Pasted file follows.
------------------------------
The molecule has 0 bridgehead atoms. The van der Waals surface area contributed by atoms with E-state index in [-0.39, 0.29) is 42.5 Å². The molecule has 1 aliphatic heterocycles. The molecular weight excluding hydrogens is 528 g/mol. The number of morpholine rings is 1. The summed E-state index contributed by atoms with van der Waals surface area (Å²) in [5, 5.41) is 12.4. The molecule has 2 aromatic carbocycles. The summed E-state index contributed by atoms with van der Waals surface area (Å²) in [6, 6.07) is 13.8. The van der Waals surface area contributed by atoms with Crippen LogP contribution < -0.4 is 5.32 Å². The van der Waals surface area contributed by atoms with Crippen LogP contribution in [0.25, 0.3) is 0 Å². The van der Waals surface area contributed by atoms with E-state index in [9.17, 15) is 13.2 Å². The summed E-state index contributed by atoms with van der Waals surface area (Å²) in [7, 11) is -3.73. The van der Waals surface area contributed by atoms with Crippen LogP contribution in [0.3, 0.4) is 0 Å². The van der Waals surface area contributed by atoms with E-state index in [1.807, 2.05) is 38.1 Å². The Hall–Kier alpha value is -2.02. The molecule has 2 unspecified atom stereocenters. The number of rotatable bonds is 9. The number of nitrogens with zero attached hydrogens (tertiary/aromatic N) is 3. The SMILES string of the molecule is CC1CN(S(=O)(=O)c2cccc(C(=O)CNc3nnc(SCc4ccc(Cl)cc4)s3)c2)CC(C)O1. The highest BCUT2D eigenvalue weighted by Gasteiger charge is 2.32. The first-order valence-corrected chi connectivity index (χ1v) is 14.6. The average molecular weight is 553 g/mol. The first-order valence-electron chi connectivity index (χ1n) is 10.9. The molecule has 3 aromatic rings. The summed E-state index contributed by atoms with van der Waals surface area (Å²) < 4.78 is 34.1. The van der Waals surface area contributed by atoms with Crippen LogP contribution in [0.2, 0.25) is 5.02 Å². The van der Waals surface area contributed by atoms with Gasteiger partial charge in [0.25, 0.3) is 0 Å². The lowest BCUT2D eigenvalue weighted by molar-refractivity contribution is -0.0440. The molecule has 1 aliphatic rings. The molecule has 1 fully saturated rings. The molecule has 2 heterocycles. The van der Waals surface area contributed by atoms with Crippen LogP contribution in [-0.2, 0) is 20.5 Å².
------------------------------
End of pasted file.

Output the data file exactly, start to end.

The molecule has 0 bridgehead atoms. The van der Waals surface area contributed by atoms with E-state index in [-0.39, 0.29) is 42.5 Å². The molecule has 1 aliphatic heterocycles. The molecular weight excluding hydrogens is 528 g/mol. The number of morpholine rings is 1. The summed E-state index contributed by atoms with van der Waals surface area (Å²) in [5, 5.41) is 12.4. The molecule has 2 aromatic carbocycles. The summed E-state index contributed by atoms with van der Waals surface area (Å²) in [6, 6.07) is 13.8. The van der Waals surface area contributed by atoms with Crippen LogP contribution < -0.4 is 5.32 Å². The van der Waals surface area contributed by atoms with Crippen LogP contribution in [0.25, 0.3) is 0 Å². The van der Waals surface area contributed by atoms with E-state index in [9.17, 15) is 13.2 Å². The summed E-state index contributed by atoms with van der Waals surface area (Å²) in [7, 11) is -3.73. The van der Waals surface area contributed by atoms with Crippen LogP contribution in [0.3, 0.4) is 0 Å². The van der Waals surface area contributed by atoms with E-state index in [1.807, 2.05) is 38.1 Å². The Hall–Kier alpha value is -2.02. The molecule has 2 unspecified atom stereocenters. The number of rotatable bonds is 9. The number of nitrogens with zero attached hydrogens (tertiary/aromatic N) is 3. The SMILES string of the molecule is CC1CN(S(=O)(=O)c2cccc(C(=O)CNc3nnc(SCc4ccc(Cl)cc4)s3)c2)CC(C)O1. The highest BCUT2D eigenvalue weighted by Gasteiger charge is 2.32. The first-order valence-corrected chi connectivity index (χ1v) is 14.6. The average molecular weight is 553 g/mol. The first-order valence-electron chi connectivity index (χ1n) is 10.9. The molecule has 3 aromatic rings. The summed E-state index contributed by atoms with van der Waals surface area (Å²) < 4.78 is 34.1. The van der Waals surface area contributed by atoms with Crippen LogP contribution in [0.2, 0.25) is 5.02 Å². The van der Waals surface area contributed by atoms with Gasteiger partial charge in [0.25, 0.3) is 0 Å². The lowest BCUT2D eigenvalue weighted by molar-refractivity contribution is -0.0440. The molecule has 1 aliphatic rings. The molecule has 1 fully saturated rings. The molecule has 2 heterocycles. The van der Waals surface area contributed by atoms with Crippen LogP contribution in [-0.2, 0) is 20.5 Å².